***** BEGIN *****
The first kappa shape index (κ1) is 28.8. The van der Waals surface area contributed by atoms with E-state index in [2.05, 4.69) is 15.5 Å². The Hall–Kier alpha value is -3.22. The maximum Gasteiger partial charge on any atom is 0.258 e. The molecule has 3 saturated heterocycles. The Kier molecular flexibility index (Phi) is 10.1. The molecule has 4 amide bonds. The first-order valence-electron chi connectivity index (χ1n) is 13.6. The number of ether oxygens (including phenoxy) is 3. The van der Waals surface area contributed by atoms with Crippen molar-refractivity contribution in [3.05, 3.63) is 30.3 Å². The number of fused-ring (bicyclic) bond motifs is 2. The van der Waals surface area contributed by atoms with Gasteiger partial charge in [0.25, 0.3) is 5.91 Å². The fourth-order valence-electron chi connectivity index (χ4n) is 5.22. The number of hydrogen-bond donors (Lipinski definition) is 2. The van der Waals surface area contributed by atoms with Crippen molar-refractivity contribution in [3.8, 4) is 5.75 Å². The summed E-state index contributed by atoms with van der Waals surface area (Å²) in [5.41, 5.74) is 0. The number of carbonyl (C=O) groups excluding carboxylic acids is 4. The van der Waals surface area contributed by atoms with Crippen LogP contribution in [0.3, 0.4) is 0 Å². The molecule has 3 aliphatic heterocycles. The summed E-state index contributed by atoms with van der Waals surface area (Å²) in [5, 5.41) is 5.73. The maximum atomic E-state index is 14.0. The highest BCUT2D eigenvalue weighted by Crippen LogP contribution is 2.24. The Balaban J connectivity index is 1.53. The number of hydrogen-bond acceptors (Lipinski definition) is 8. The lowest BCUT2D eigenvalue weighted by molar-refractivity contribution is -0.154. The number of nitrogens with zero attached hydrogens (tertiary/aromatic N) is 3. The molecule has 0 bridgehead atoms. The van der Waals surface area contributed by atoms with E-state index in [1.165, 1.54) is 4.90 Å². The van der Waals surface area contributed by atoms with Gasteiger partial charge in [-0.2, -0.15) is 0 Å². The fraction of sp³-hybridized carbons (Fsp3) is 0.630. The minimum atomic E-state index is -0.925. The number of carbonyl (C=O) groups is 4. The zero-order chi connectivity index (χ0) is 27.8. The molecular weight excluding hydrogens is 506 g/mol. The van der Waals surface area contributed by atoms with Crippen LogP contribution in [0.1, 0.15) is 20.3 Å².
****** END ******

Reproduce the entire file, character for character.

The first kappa shape index (κ1) is 28.8. The van der Waals surface area contributed by atoms with E-state index in [2.05, 4.69) is 15.5 Å². The Hall–Kier alpha value is -3.22. The maximum Gasteiger partial charge on any atom is 0.258 e. The molecule has 3 saturated heterocycles. The Kier molecular flexibility index (Phi) is 10.1. The molecule has 4 amide bonds. The first-order valence-electron chi connectivity index (χ1n) is 13.6. The number of ether oxygens (including phenoxy) is 3. The van der Waals surface area contributed by atoms with Crippen molar-refractivity contribution in [3.05, 3.63) is 30.3 Å². The number of fused-ring (bicyclic) bond motifs is 2. The van der Waals surface area contributed by atoms with Gasteiger partial charge in [0.25, 0.3) is 5.91 Å². The fourth-order valence-electron chi connectivity index (χ4n) is 5.22. The number of hydrogen-bond donors (Lipinski definition) is 2. The van der Waals surface area contributed by atoms with Crippen molar-refractivity contribution in [3.8, 4) is 5.75 Å². The summed E-state index contributed by atoms with van der Waals surface area (Å²) in [5.41, 5.74) is 0. The number of carbonyl (C=O) groups excluding carboxylic acids is 4. The van der Waals surface area contributed by atoms with Crippen LogP contribution in [0.3, 0.4) is 0 Å². The molecule has 3 aliphatic heterocycles. The summed E-state index contributed by atoms with van der Waals surface area (Å²) in [5, 5.41) is 5.73. The maximum atomic E-state index is 14.0. The highest BCUT2D eigenvalue weighted by Crippen LogP contribution is 2.24. The Balaban J connectivity index is 1.53. The number of hydrogen-bond acceptors (Lipinski definition) is 8. The lowest BCUT2D eigenvalue weighted by molar-refractivity contribution is -0.154. The number of nitrogens with zero attached hydrogens (tertiary/aromatic N) is 3. The molecule has 0 bridgehead atoms. The van der Waals surface area contributed by atoms with E-state index in [1.165, 1.54) is 4.90 Å². The van der Waals surface area contributed by atoms with Gasteiger partial charge in [-0.2, -0.15) is 0 Å². The fraction of sp³-hybridized carbons (Fsp3) is 0.630. The minimum atomic E-state index is -0.925. The number of carbonyl (C=O) groups is 4. The zero-order chi connectivity index (χ0) is 27.8. The molecular weight excluding hydrogens is 506 g/mol. The van der Waals surface area contributed by atoms with Crippen LogP contribution in [0.1, 0.15) is 20.3 Å².